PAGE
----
12.
23rd International Conference on Passive and Active Measurement, PAM 2022 ; 13210 LNCS:573-599, 2022.
Article in English | Scopus | ID: covidwho-1797703

ABSTRACT

The first wave of the COVID-19 pandemic hit North America in March 2020, disrupting personal and professional lives, and leading to work-from-home mandates in many jurisdictions. In this paper, we examine two years of empirical network traffic measurement data from the University of Calgary’s campus network to study the effects of the pandemic on a post-secondary education environment. Our study focuses on the online meeting applications and services used, as well as traffic volumes, directionality, and diurnal patterns, as observed from our campus edge network. The main highlights from our study include: changes to inbound and outbound traffic volumes;reduced traffic asymmetry;significant growth in Zoom, Microsoft Teams, and VPN traffic;structural changes in workday traffic patterns;and a more global distribution of campus network users. © 2022, The Author(s), under exclusive license to Springer Nature Switzerland AG.

13.
Critical Care ; 26(SUPPL 1), 2022.
Article in English | EMBASE | ID: covidwho-1793871

ABSTRACT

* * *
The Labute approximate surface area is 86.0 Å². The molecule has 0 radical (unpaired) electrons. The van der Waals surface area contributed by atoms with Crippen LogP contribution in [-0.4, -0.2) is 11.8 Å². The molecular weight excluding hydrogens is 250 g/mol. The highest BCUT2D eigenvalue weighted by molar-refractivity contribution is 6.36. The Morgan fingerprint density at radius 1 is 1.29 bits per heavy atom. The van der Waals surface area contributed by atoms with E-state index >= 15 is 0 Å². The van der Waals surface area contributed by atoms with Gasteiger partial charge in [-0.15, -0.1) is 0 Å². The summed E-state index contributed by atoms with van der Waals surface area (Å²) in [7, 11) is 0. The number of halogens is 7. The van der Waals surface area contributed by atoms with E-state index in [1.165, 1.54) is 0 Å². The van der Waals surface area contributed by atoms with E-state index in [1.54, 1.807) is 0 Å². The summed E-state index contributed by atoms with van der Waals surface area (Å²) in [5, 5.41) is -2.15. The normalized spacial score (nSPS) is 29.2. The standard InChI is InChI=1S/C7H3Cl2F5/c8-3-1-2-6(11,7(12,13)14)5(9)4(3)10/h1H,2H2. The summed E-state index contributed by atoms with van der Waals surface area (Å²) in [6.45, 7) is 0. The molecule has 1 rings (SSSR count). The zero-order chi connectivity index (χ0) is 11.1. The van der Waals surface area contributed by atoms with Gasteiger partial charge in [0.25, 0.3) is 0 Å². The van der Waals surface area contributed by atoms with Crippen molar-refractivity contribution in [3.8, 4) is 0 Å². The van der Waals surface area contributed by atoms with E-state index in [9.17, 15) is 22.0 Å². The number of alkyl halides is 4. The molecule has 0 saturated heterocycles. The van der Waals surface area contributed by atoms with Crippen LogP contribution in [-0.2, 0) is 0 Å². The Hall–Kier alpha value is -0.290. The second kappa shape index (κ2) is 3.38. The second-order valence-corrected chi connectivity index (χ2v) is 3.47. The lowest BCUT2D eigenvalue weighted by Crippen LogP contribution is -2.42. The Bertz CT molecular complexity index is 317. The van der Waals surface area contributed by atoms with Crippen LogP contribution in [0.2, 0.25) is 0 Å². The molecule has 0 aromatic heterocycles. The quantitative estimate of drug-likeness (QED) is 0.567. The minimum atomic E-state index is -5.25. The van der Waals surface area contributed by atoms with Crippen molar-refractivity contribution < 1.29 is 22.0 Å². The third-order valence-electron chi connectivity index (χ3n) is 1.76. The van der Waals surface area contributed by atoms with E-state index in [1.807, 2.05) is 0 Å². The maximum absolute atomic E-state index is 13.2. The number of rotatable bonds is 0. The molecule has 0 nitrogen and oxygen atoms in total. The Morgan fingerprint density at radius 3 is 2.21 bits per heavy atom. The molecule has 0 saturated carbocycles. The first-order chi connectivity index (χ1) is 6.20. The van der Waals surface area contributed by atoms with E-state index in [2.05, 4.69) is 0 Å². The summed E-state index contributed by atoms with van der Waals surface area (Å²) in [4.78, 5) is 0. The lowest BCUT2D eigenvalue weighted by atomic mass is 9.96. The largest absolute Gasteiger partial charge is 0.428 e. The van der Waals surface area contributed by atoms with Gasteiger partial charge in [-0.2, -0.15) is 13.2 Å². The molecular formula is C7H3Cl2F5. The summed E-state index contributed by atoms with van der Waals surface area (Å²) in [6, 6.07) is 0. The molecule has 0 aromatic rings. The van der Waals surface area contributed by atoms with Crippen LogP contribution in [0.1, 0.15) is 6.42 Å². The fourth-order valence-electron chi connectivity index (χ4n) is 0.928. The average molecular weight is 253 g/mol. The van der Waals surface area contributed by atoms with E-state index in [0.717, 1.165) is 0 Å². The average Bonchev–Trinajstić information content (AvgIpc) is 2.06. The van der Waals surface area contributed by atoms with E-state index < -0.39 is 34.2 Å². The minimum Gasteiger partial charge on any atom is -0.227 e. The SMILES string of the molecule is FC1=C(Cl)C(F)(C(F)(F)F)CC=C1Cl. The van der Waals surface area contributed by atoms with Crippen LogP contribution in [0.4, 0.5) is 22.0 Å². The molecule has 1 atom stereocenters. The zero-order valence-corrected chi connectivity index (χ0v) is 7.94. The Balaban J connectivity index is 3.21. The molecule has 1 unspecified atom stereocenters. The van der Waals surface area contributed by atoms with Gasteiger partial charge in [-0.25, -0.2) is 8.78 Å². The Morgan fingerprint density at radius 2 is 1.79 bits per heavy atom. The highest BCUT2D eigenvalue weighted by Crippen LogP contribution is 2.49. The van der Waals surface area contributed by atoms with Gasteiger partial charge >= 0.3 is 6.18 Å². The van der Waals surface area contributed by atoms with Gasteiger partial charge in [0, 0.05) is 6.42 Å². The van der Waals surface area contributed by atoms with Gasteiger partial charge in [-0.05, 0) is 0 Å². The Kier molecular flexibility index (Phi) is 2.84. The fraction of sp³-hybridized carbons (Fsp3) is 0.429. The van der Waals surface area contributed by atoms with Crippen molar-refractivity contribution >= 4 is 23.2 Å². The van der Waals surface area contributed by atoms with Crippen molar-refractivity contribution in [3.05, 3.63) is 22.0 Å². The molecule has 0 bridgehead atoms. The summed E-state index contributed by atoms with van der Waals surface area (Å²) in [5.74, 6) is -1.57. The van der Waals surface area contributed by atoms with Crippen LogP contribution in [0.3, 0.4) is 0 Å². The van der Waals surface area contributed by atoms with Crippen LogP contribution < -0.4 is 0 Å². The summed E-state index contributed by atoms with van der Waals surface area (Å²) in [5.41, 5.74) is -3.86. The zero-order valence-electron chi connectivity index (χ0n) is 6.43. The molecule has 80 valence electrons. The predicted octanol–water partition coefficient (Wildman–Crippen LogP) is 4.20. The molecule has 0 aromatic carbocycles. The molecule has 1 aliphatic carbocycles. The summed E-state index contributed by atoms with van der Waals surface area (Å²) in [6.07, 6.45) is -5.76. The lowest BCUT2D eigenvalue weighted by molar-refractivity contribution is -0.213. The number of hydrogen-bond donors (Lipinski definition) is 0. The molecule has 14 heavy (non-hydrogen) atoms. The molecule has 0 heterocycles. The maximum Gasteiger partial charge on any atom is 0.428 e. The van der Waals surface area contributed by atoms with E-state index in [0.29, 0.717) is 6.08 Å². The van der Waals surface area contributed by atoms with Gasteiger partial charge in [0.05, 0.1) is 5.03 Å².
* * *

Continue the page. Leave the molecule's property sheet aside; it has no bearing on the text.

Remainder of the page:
Introduction: The aim of the study was to determine the impact of COVID-19 pandemic on intensive care workload [1,2] at our only acute main general hospital on the island. During the pandemic surge in March 2021, our intensive care was running at 200% capacity. Mater Dei Hospital has a 20-bedded adult intensive care catering for a population of 500,000. Methods: This is a prospective cohort study conducted in the COVID- 19 Intensive Care Unit at Mater Dei Hospital, Malta. Data analysed is from March 2020 to May 2021. Data collected daily from admission until death or discharge from ICU. Results: A total of 261 patients with severe acute respiratory distress syndrome coronavirus 2 (SARS-Cov-2) required admission to our intensive care. ICU facilities required expansion into a total of 5 Intensive Care Units, therefore reaching a capacity of 44 intensive care beds during the peak month of March 2021. A maximum of 21 patients were admitted per week culminating to a total of 33 COVID-19 Intensive Care beds during the month of March 2021. A total of 179 patients (68.6%) required mechanical ventilation for a median duration of 11 days per patient. Proning was required in 124 mechanically ventilated patients (70.5%). 50 patients (20%) required CRRT with a maximum number of 7 patients per day requiring CRRT. Conclusions: COVID-19 pandemic transformed the way how we provide critical care with improved bed capacity, ICU triage and ICU devices. This study highlighted the need for more clinical guidelines and their availability for online use. This will positively impact the care of non-COVID patients. It also highlighted the need for more training of non-ICU staff to allow for surges in ICU capacity. The COVID-19 pandemic has seen Mater Dei hospital already investing in ICU personnel and equipment as this cannot be reactive to large scale events but must be a proactive planned strategy to enhance resilience of our ITU.